Multi-state cannabis operations have a lot of buzz around them. Their ability to raise capital, their continual acquisitions, and their increasing reach across the US, are all the hallmarks of success.
At least they would be in a more established industry, but is that true within the emergent cannabis industry?
MSO is multiple State Operations, not multistate
The first thing to understand about MSOs is that multi-state operator is a misnomer. Multiple state operators would be a more fitting name for the types of operations these companies undertake. Multi-state gives the impression of a company that’s shipping product from state to state, going where it’s needed, but this isn’t the case.
Federal law forbids the transport of any federally controlled substance across state lines. While cannabis remains in this class of substance, the multi-state entities really are just an association of single state operations and are denied the benefits of true multi-state operations.
This multiple state operation model also leads to a tremendous duplication of work. Most jurisdictions prefer or require vertical integration from cannabis companies. This means that if you set up in a state that has high consumer demand you have to buy potentially expensive cultivation and production facilities that create overheads and chip away at your profit. A true multi-state operator could benefit from cheaper cultivation costs in one state to supply high demand in another.
Vertical integration is expensive, and the expense only increases when additional geographic and transport restrictions are brought into play.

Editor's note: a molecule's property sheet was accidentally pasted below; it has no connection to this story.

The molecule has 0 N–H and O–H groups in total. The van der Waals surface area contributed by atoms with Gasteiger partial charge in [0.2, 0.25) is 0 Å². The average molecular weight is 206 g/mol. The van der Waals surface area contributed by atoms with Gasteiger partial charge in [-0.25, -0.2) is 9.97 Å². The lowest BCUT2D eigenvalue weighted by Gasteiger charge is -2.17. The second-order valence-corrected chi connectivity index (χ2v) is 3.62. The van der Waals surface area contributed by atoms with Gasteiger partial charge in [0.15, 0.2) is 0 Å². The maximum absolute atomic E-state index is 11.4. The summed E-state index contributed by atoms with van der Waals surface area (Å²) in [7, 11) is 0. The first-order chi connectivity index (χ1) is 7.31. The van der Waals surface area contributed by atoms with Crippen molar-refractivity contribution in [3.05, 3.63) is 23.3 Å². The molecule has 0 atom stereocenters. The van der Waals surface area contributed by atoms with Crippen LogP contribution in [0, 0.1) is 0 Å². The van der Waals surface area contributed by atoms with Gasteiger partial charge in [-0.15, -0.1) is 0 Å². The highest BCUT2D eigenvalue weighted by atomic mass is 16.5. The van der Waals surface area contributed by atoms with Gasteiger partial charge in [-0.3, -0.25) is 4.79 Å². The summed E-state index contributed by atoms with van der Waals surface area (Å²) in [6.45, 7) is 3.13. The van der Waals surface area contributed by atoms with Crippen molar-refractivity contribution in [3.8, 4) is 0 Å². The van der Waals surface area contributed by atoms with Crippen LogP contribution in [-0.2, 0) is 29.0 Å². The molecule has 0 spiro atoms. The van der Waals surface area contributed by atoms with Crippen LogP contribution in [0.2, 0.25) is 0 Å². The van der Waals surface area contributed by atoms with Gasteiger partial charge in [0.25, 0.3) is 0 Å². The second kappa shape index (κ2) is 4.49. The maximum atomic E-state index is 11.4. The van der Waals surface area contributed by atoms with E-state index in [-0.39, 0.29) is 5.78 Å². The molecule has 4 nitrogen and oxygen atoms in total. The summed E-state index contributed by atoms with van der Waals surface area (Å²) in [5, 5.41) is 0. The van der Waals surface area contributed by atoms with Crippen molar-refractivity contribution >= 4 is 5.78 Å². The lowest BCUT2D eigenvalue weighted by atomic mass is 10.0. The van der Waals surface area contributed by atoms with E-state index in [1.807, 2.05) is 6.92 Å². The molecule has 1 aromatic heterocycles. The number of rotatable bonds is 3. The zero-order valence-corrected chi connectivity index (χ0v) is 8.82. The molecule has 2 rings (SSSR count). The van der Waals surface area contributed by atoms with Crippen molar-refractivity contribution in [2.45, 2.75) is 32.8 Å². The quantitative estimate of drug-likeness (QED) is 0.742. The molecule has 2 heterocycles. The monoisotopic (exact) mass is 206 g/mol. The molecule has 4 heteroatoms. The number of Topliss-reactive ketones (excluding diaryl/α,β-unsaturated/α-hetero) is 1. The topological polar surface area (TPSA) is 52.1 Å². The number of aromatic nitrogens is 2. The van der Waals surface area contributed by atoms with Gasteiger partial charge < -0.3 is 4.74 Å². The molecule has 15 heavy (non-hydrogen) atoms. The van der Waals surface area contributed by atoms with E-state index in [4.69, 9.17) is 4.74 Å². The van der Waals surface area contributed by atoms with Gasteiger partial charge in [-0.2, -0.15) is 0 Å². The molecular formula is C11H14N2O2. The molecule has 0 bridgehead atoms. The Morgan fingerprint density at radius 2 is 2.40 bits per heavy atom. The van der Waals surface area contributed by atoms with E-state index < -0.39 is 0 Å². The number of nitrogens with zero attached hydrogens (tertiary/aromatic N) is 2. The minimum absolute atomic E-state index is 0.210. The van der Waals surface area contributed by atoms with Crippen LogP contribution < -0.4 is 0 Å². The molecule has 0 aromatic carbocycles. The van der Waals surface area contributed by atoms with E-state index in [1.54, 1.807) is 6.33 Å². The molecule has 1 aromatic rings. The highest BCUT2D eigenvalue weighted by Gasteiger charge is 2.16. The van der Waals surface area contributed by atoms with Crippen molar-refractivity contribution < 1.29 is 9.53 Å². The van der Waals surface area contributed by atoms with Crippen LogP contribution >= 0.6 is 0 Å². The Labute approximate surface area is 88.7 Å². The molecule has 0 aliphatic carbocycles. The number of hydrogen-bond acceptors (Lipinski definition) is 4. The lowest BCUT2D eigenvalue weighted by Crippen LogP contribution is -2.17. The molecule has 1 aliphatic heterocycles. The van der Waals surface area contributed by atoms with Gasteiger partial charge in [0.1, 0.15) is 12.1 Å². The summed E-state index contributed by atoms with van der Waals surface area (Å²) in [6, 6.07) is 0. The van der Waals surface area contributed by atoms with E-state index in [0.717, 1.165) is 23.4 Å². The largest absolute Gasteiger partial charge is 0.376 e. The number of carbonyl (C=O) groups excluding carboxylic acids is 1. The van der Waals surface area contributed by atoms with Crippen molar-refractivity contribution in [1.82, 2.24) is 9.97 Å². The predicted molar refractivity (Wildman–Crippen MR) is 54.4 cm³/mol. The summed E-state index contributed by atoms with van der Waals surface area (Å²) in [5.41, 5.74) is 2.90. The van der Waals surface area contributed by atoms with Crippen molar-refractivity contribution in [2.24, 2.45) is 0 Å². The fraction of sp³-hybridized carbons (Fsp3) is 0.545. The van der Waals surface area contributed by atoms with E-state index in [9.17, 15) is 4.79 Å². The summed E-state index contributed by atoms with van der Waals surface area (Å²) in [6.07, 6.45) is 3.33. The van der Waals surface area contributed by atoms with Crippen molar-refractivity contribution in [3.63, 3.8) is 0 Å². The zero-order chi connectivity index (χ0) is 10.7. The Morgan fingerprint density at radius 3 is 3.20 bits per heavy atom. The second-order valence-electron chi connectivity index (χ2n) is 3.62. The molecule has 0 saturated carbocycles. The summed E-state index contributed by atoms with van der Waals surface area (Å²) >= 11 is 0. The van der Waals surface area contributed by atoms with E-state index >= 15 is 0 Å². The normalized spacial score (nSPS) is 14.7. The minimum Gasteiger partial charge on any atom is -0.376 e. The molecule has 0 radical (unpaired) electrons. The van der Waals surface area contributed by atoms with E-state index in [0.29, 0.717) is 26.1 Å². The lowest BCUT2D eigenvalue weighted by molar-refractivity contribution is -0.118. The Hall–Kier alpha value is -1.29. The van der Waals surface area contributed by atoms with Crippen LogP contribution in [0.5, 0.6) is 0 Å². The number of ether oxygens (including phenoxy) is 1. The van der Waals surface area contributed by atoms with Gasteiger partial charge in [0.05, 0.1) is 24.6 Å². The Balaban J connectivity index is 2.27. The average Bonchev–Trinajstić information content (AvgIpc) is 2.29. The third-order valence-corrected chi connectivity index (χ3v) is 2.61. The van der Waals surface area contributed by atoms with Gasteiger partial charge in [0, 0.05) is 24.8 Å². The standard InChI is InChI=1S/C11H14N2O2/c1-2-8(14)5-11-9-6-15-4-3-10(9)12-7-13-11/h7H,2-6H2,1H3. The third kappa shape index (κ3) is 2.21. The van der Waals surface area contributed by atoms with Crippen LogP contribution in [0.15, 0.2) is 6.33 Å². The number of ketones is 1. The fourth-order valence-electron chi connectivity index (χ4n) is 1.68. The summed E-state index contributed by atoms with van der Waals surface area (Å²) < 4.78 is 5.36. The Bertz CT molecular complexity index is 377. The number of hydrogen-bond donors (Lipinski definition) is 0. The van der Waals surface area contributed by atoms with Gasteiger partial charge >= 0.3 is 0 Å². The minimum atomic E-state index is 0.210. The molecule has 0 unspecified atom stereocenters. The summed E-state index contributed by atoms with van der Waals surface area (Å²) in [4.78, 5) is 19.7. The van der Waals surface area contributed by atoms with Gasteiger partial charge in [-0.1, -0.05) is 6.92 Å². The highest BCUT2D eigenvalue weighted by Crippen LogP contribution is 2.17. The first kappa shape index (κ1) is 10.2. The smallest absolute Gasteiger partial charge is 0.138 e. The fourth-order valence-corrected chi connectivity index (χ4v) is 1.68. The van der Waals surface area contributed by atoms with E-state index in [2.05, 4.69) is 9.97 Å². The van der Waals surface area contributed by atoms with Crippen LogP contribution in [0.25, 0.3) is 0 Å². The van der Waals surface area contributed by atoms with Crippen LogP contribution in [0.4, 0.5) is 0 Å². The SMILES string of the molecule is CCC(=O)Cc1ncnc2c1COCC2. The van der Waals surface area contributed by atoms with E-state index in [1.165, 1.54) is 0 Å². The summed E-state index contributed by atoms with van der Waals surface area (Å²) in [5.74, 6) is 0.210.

But will this always be the case?
Think About The Future
One day cannabis is going to be legalized at the federal level. It’s inevitable. There will ultimately come a point where the majority of states have legalized medicinal and recreational cannabis that the political capital in national decriminalization will become irresistible. Whether that happens within the next presidential term or beyond, is harder to predict.
What is clear though is that federally approved cannabis will be unlikely to insist upon a vertical integration model for cannabis operatives. This will mean that smaller operators will find lower barriers to entry than there are now, without the need to own every part of a supply chain, supply chains will form. Farmers in one area can focus on cultivation while another company can focus on transportation. From a retail perspective, cannabis will be in most stores. Whether it’s moisturizer in one shop, edibles in another or a fridge full of cannabis six packs right next to the beers.
Investors that are looking at the long term potential of the cannabis industry need to consider this carefully before investing in an MSO now. What will happen to the individual state operations of this MSO when it has to compete with companies that maximize profit and reduce consumer cost by creating an efficient multi-state supply chain?
If those companies create a cheaper end product, that appeals to consumers, the MSOs will suddenly find fierce competition for shelf space and consumer dollars.